And I see no evidence that God requires us to “sacrifice” reason; quite the contrary. The Lafferty brothers are evidence of what happens when we adopt that interpretation of faithful discipleship.
texasviolinist: The intellectual portion of the mind is just used for excuses (#12) and I define it [an intellectual] as a person who depends on their own reason and rejects faith (#20).
Though the definition you use here is fairly common among Church members, why should we accept it? The standard definition is “one who uses the powers of the intellect,” where “intellect” refers to the powers of understanding. (“Intellect” and “intellectual” share the same root as “intelligence,” which is a doctrinally important word.) I hardly see why understanding is used only to make excuses or why someone who values and uses human understanding must reject faith. Of course there are those who do. However, empirically, most people who reject faith do not do so for intellectual reasons. In other words, being an intellectual is less likely to be correlated with leaving the Church than are other qualities.
The irony is that this conceptual opposition between faith and the intellect was created in the 18th century as part of the rejection of religion. In other words, the idea that faith and the intellect are opposed to one another is a late part of the apostasy.
I’m happy to be described as an intellectual. I assume there are a lot of intellectuals in the Church, with or without degrees. In other words, there are lots of people who think about these things using the phrase coined by Augustine, “faith seeking understanding.” I see no reason to let the devil have all of the good words.
texasviolinist: I think there are people who write for FARMS, are professors at BYU, etc., who would object to your idiosyncratic definition of “intellectual,” and who are perfectly happy to apply the label to themselves. Even Elder Packer reserves his scorn for “so-called intellectuals”–perhaps even he thinks the real ones are OK.
Also, I want to object to the notion that people only use their intellect to cover the sins that are really the reason for their loss of faith. This denies the validity of many people’s experience and the very real and significant problems with church history, doctrine, and policy that sometimes make people feel they cannot continue to embrace Mormonism and maintain their intellectual integrity (which is surely a requirement for loving God with one’s WHOLE mind). It has the pernicious effect of inciting people to wonder about the secret sins of their brothers and sisters who try to explain their disaffection in intellectual terms (surely as unChristian a pastime as one can imagine).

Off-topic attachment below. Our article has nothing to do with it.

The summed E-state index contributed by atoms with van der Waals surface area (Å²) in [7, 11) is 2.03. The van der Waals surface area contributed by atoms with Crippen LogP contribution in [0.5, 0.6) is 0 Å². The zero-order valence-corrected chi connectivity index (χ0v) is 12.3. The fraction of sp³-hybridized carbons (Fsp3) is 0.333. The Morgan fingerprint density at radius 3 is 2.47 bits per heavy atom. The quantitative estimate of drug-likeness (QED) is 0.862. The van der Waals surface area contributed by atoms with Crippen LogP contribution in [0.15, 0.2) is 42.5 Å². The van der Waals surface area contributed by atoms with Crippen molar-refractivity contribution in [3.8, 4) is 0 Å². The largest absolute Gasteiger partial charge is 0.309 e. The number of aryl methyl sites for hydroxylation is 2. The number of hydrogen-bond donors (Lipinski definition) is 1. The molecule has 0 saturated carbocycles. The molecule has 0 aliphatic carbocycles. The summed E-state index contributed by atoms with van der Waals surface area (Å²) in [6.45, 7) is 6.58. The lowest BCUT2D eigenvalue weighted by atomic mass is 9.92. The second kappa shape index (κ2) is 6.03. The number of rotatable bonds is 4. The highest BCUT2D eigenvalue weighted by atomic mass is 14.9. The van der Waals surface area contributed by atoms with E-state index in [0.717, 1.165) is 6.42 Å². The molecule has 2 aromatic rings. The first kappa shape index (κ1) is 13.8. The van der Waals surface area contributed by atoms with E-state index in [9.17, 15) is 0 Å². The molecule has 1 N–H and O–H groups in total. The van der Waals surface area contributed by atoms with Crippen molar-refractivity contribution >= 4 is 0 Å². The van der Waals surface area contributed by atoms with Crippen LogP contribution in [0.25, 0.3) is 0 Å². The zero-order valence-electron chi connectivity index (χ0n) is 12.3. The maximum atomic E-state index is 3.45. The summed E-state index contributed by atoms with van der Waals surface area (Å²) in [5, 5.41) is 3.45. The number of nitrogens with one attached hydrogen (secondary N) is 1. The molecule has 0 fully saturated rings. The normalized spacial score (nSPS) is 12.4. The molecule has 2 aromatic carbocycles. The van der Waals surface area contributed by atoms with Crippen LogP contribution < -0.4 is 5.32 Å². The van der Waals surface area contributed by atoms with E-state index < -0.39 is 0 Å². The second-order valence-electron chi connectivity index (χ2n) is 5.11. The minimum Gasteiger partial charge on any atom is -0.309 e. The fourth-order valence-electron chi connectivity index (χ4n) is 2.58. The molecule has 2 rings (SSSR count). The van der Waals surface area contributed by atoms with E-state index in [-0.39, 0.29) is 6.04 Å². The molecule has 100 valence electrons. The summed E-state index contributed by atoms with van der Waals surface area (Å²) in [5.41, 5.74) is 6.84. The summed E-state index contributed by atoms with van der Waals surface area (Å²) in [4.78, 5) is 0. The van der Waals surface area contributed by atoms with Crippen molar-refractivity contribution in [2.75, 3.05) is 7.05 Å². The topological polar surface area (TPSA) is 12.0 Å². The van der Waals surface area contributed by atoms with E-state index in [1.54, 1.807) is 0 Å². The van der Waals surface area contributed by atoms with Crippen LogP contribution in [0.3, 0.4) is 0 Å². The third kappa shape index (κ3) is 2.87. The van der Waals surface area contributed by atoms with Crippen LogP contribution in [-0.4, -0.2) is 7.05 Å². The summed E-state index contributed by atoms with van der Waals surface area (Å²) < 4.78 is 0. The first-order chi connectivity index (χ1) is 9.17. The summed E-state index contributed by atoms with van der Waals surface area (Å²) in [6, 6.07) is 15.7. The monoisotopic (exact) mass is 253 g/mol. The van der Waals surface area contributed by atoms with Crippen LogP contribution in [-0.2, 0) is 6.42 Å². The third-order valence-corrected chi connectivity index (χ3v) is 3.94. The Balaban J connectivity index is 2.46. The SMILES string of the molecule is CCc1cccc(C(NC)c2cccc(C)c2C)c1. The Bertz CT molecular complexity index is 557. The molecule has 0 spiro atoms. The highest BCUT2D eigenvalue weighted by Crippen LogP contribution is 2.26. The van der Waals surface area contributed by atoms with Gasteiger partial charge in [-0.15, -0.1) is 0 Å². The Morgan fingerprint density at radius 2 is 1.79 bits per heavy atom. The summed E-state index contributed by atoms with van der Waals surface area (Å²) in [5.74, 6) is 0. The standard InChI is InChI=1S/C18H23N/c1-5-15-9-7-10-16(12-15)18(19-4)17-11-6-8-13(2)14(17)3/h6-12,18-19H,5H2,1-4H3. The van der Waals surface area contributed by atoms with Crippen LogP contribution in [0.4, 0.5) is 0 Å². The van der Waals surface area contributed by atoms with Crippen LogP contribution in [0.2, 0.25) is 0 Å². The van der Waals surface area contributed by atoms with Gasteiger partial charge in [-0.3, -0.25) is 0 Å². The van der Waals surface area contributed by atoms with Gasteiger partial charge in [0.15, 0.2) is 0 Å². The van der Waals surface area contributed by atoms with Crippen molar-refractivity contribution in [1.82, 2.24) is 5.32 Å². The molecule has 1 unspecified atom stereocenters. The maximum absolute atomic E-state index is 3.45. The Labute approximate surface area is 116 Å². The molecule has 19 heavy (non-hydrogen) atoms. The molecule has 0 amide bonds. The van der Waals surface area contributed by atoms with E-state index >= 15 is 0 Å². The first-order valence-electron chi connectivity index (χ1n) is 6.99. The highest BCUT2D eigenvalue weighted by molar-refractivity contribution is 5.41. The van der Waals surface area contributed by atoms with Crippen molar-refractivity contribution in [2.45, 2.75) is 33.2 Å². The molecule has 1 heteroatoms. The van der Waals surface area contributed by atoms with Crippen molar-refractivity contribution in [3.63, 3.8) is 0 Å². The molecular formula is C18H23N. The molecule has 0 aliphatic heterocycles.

I am (thank God!) not one of the people who has felt that my study of church history or my discontent with some policies necessitates a break with the church, but I know plenty of virtuous people who have concluded that they must leave, and it makes me angry to see them accused in this way. We ought to have the good grace to listen carefully to people’s reasons for leaving, and not be so insecure about our own testimonies that we need to disbelieve them in order to feel certain that righteous people could never come to conclusions different from our own.
Travis, Nate’s apparently not around to defend himself, and would probably be horrified at having such an incompetent defender, but I think you’ve overgeneralized his scorn of intellectuals. I’m pretty sure he’d accept the label for himself, and his venom is generally reserved for a particular brand of self-aggrandizing whininess that occasionally threatens to engulf the liberal/alternative branch of Mormon studies types.
“this conceptual opposition between faith and the intellect was created in the 18th century ”
O really!? What does it mean in Isaiah when the Lord says: “for my ways are not your ways and my thoughts not your thoughts. For as the heavens are higher than the earth so are my ways than your ways and my thoughts than your thoughts.”?
I wouldn’t presume to say that Nate scorns intellectuals–in fact, his comments about his parents and others would suggest otherwise. I’m just bothered by the proliferation (intentional or unintentional, implied or explicitly claimed) of the notion that being Mormon (or more generally, religious) and being intellectual are incompatible pursuits or practices. Both Jim and Manean have now countered that mistaken idea more eloquently than I could, so I’ll let it rest. But I would still be interested in Nate’s response, since he clearly does imply it–here and elsewhere–whatever his reasons.